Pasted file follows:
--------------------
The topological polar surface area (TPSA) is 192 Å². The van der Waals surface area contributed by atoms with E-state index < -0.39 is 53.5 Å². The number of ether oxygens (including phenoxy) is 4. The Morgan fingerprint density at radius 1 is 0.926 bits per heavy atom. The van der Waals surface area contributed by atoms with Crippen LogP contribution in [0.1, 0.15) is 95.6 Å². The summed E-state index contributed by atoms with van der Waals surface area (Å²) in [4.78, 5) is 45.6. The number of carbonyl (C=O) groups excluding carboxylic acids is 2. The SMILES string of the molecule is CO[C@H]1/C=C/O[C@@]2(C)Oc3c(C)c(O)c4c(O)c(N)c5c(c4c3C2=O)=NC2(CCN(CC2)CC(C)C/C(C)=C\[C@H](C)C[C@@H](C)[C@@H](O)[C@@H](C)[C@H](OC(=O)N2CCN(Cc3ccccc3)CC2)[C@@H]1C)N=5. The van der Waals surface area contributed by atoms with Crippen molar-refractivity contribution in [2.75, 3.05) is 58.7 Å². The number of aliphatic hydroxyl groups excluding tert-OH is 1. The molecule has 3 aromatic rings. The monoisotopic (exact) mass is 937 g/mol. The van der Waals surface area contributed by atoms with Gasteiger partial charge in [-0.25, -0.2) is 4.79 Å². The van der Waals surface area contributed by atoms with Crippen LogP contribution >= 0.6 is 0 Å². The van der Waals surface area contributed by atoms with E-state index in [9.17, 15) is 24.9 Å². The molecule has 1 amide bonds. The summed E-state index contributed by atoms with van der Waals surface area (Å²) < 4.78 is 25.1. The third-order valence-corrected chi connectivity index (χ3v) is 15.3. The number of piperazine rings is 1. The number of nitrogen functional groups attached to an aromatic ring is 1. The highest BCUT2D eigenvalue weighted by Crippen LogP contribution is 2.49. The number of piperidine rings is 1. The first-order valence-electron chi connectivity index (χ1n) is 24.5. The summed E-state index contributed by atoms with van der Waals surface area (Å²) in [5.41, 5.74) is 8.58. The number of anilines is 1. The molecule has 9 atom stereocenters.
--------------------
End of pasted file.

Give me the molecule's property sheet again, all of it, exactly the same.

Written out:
The topological polar surface area (TPSA) is 192 Å². The van der Waals surface area contributed by atoms with E-state index < -0.39 is 53.5 Å². The number of ether oxygens (including phenoxy) is 4. The Morgan fingerprint density at radius 1 is 0.926 bits per heavy atom. The van der Waals surface area contributed by atoms with Crippen LogP contribution in [0.1, 0.15) is 95.6 Å². The summed E-state index contributed by atoms with van der Waals surface area (Å²) in [4.78, 5) is 45.6. The number of carbonyl (C=O) groups excluding carboxylic acids is 2. The SMILES string of the molecule is CO[C@H]1/C=C/O[C@@]2(C)Oc3c(C)c(O)c4c(O)c(N)c5c(c4c3C2=O)=NC2(CCN(CC2)CC(C)C/C(C)=C\[C@H](C)C[C@@H](C)[C@@H](O)[C@@H](C)[C@H](OC(=O)N2CCN(Cc3ccccc3)CC2)[C@@H]1C)N=5. The van der Waals surface area contributed by atoms with Crippen molar-refractivity contribution in [2.75, 3.05) is 58.7 Å². The number of aliphatic hydroxyl groups excluding tert-OH is 1. The molecule has 3 aromatic rings. The monoisotopic (exact) mass is 937 g/mol. The van der Waals surface area contributed by atoms with Gasteiger partial charge in [-0.25, -0.2) is 4.79 Å². The van der Waals surface area contributed by atoms with Crippen LogP contribution >= 0.6 is 0 Å². The van der Waals surface area contributed by atoms with E-state index in [9.17, 15) is 24.9 Å². The molecule has 1 amide bonds. The summed E-state index contributed by atoms with van der Waals surface area (Å²) < 4.78 is 25.1. The third-order valence-corrected chi connectivity index (χ3v) is 15.3. The number of piperazine rings is 1. The number of nitrogen functional groups attached to an aromatic ring is 1. The highest BCUT2D eigenvalue weighted by Crippen LogP contribution is 2.49. The number of piperidine rings is 1. The first-order valence-electron chi connectivity index (χ1n) is 24.5. The summed E-state index contributed by atoms with van der Waals surface area (Å²) in [5.41, 5.74) is 8.58. The number of anilines is 1. The molecule has 9 atom stereocenters.